EPA’s New Asbestos Determination May Upend Decades of Science and Impact Litigation
The word “asbestos” is a term colloquially known as a hazard. Below the surface, though, while the average person knows from television ads that they may be entitled to compensation if they are exposed to asbestos, they almost surely do not know that asbestos is a naturally occurring mineral or the scientific details of the nature of the risks associated with asbestos exposure. Accordingly, trial attorneys are faced with a situation whereby they must assume that jurors carry with them these baseline beliefs and information gaps when litigating cases. The result is the need for attorneys to heavily rely on experts to combat preconceived notions and effectively educate the jury on the technical nuances and development of the science of asbestos hazard classification.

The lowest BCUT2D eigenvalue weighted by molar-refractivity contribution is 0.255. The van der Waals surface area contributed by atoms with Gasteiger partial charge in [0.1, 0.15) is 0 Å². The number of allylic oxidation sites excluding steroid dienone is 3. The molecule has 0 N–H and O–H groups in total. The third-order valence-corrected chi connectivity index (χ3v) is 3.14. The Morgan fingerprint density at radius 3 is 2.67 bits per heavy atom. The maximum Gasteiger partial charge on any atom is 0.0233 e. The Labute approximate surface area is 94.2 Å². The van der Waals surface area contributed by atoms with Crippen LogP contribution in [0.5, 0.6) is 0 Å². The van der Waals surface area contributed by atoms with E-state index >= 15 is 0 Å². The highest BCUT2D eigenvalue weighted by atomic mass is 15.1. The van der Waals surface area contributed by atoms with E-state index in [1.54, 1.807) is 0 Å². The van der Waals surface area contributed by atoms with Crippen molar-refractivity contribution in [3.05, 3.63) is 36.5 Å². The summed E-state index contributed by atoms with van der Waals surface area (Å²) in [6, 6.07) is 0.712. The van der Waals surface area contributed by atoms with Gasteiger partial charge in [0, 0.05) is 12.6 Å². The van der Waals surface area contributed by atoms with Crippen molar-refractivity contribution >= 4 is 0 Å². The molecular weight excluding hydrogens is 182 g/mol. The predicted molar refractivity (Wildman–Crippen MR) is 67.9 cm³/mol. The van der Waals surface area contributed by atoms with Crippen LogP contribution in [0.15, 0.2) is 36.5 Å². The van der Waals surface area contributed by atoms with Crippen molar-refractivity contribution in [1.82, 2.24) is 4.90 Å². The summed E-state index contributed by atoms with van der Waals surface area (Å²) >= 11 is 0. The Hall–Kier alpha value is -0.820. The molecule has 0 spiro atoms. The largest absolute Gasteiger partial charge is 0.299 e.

Regulatory agencies have heavily impacted the asbestos litigation given their continuous evaluation of substances and their hazards. With respect to asbestos, history shows regulatory fluctuations on a timeline as science and technology have evolved. In recent history, we have seen changes in how regulators approach certain minerals, including talc, and from these new approaches, positive scientifically founded change may be on the horizon. However, recent regulatory movement concerning the evaluations of potencies of different types of asbestos fibers are ominous signs of regulatory action that could upend what were long-standing consensus opinions from the scientific community often relied on by defendants in the asbestos litigation.
Asbestos – Where Federal Definitions Stand Now
Federal regulations define “asbestos” as a term that collectively or individually refers to six minerals in their asbestiform:
Chrysotile (the asbestiform of the serpentine minerals)
Grunerite asbestos a/k/a amosite (amphibole mineral)
Riebeckite asbestos a/k/a crocidolite (amphibole mineral)
Tremolite asbestos (amphibole mineral)
Anthophyllite asbestos (amphibole mineral)
Actinolite asbestos (amphibole mineral)